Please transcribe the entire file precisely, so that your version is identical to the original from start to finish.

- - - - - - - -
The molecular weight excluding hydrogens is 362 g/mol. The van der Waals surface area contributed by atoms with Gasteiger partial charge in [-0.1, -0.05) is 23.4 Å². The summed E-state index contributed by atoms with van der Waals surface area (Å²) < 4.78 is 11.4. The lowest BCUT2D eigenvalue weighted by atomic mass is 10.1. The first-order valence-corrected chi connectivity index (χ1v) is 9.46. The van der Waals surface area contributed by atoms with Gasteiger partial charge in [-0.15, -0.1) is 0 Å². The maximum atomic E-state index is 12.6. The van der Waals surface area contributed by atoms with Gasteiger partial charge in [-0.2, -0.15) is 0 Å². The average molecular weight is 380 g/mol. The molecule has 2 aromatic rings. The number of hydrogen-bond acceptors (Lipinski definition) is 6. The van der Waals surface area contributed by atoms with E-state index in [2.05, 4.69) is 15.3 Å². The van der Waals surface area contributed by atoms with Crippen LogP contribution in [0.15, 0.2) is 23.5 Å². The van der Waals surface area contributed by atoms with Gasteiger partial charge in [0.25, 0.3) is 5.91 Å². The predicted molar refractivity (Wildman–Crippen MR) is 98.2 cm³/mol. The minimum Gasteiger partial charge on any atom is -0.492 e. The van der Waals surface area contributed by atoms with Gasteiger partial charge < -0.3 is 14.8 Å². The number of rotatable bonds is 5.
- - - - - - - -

The molecular weight excluding hydrogens is 362 g/mol. The van der Waals surface area contributed by atoms with Gasteiger partial charge in [-0.1, -0.05) is 23.4 Å². The summed E-state index contributed by atoms with van der Waals surface area (Å²) < 4.78 is 11.4. The lowest BCUT2D eigenvalue weighted by atomic mass is 10.1. The first-order valence-corrected chi connectivity index (χ1v) is 9.46. The van der Waals surface area contributed by atoms with Gasteiger partial charge in [-0.15, -0.1) is 0 Å². The maximum atomic E-state index is 12.6. The van der Waals surface area contributed by atoms with Gasteiger partial charge in [-0.2, -0.15) is 0 Å². The average molecular weight is 380 g/mol. The molecule has 2 aromatic rings. The number of hydrogen-bond acceptors (Lipinski definition) is 6. The van der Waals surface area contributed by atoms with E-state index in [2.05, 4.69) is 15.3 Å². The van der Waals surface area contributed by atoms with Crippen LogP contribution in [0.15, 0.2) is 23.5 Å². The van der Waals surface area contributed by atoms with Gasteiger partial charge in [0.25, 0.3) is 5.91 Å². The predicted molar refractivity (Wildman–Crippen MR) is 98.2 cm³/mol. The minimum Gasteiger partial charge on any atom is -0.492 e. The van der Waals surface area contributed by atoms with Gasteiger partial charge < -0.3 is 14.8 Å². The number of rotatable bonds is 5.